bome, you entreated Mrs. Carlile to inform me that you were ready to be with me, and that I would drop you a note, or see you the moment I came into town the next morning. I did not listen to this appointment from the aforementioned reasons, but you came just as I was prepared to start to the Court, and it was then suggested to you by one of my friends present, that your presence would not serve me. You rejected the suggestion with disdain, placed yourself in tbe same coach with me, and I will give you credit for doing every thing for me that lay in your power during the moment of trial, and behaving towards me with great kindness and attention. You wisbed to be first and foremost in every thing connected with the defence; although it was known and visible to all my other friends, that you were not master of the subject; and that you had never studied or examined it. But like many of my other professed friends, who were around me when the verdict was Guilty, you were off, and you bave never shewn the least disposition to do me a service since; although you have made professions. On the first trial I was wbat I may call pestered with friends; on the second, I was left almost alone; at least, those who were then with me, I have found ready to stand by me since: and I often entertain the idea that I shall ultimately find the verdict of Guilty beneficial, by shewing me on whom I may depend in future, and I wish you and every one to understand, that I consider my career as only just beginning.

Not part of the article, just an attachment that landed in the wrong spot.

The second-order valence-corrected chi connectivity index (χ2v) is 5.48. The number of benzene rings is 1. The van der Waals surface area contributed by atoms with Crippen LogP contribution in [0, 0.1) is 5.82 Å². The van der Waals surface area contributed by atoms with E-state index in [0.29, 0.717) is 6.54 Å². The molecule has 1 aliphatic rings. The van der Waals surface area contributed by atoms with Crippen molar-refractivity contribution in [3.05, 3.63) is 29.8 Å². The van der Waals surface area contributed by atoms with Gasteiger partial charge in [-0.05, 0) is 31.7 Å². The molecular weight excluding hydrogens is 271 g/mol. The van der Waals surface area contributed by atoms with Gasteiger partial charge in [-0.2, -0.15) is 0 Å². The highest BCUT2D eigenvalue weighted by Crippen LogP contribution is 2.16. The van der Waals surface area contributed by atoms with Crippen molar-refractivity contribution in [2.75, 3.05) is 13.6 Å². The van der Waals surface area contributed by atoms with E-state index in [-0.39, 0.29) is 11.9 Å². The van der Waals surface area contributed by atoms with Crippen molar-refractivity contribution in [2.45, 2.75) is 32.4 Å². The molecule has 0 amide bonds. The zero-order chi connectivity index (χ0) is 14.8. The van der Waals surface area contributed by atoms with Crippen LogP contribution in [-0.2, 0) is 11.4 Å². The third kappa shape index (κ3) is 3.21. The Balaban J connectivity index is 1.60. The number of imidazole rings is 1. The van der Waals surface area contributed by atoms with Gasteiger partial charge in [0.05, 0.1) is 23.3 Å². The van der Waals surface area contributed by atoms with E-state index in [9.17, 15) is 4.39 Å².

I met you again in the Court on the Saturday morning, when you expected your cause with Dr. Stoddart to come on, you then took me by the hand, bid me be of good cheer, and stated tbat you had been one of a meeting on the former evening where a subscription for me was determined: but I heard po more of that; and after the sentence, wben you were asked to take the Chair at a public meeting for the purpose, you declined it.

But you were not satisfied with a silent abandonment of me; you wished a public disavowal of all connection, and made yourself ridiculous by so doing: for that you had countenanced my career up to the verdict of Guilty against me, was notorious to all the country.

At the close of my trials, you quitted London for a week or more, and on your return, finding I was not bailed, you made a fuss to Mrs. Carlile about it, upbraided Mr. Dolby in my shop for not interfering, and made him promise to go with you and bail nie; assuring Mrs. Carlile when you left